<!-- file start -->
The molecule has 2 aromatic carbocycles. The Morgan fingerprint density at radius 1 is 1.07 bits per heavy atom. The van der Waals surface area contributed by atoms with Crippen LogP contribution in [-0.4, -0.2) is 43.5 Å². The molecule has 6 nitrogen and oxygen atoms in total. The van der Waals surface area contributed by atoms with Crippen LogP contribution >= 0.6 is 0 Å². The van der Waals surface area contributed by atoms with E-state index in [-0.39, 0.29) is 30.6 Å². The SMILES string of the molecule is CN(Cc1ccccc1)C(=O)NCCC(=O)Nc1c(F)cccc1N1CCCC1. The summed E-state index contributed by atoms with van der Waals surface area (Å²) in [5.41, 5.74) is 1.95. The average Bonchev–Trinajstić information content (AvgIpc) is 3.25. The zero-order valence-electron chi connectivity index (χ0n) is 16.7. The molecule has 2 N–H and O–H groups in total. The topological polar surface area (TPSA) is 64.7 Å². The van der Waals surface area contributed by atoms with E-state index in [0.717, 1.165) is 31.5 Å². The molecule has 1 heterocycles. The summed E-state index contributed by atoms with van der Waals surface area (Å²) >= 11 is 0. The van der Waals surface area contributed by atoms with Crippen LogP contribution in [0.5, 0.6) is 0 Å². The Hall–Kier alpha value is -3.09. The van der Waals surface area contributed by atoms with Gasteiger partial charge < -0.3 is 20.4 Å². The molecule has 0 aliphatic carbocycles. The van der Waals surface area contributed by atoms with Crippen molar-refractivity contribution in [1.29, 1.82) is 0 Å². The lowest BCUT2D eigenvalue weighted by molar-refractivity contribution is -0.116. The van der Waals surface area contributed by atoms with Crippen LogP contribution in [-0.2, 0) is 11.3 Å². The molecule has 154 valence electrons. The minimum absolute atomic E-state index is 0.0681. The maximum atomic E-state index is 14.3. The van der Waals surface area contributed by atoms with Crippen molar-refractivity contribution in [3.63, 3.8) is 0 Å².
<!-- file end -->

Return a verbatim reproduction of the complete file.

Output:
The molecule has 2 aromatic carbocycles. The Morgan fingerprint density at radius 1 is 1.07 bits per heavy atom. The van der Waals surface area contributed by atoms with Crippen LogP contribution in [-0.4, -0.2) is 43.5 Å². The molecule has 6 nitrogen and oxygen atoms in total. The van der Waals surface area contributed by atoms with Crippen LogP contribution >= 0.6 is 0 Å². The van der Waals surface area contributed by atoms with E-state index in [-0.39, 0.29) is 30.6 Å². The SMILES string of the molecule is CN(Cc1ccccc1)C(=O)NCCC(=O)Nc1c(F)cccc1N1CCCC1. The summed E-state index contributed by atoms with van der Waals surface area (Å²) in [5.41, 5.74) is 1.95. The average Bonchev–Trinajstić information content (AvgIpc) is 3.25. The zero-order valence-electron chi connectivity index (χ0n) is 16.7. The molecule has 2 N–H and O–H groups in total. The topological polar surface area (TPSA) is 64.7 Å². The van der Waals surface area contributed by atoms with E-state index in [0.717, 1.165) is 31.5 Å². The molecule has 1 heterocycles. The summed E-state index contributed by atoms with van der Waals surface area (Å²) >= 11 is 0. The van der Waals surface area contributed by atoms with Crippen LogP contribution in [0.5, 0.6) is 0 Å². The Hall–Kier alpha value is -3.09. The van der Waals surface area contributed by atoms with Gasteiger partial charge < -0.3 is 20.4 Å². The molecule has 0 aliphatic carbocycles. The van der Waals surface area contributed by atoms with Crippen molar-refractivity contribution in [1.29, 1.82) is 0 Å². The lowest BCUT2D eigenvalue weighted by molar-refractivity contribution is -0.116. The van der Waals surface area contributed by atoms with Crippen LogP contribution in [-0.2, 0) is 11.3 Å². The molecule has 154 valence electrons. The minimum absolute atomic E-state index is 0.0681. The maximum atomic E-state index is 14.3. The van der Waals surface area contributed by atoms with Crippen molar-refractivity contribution in [3.63, 3.8) is 0 Å².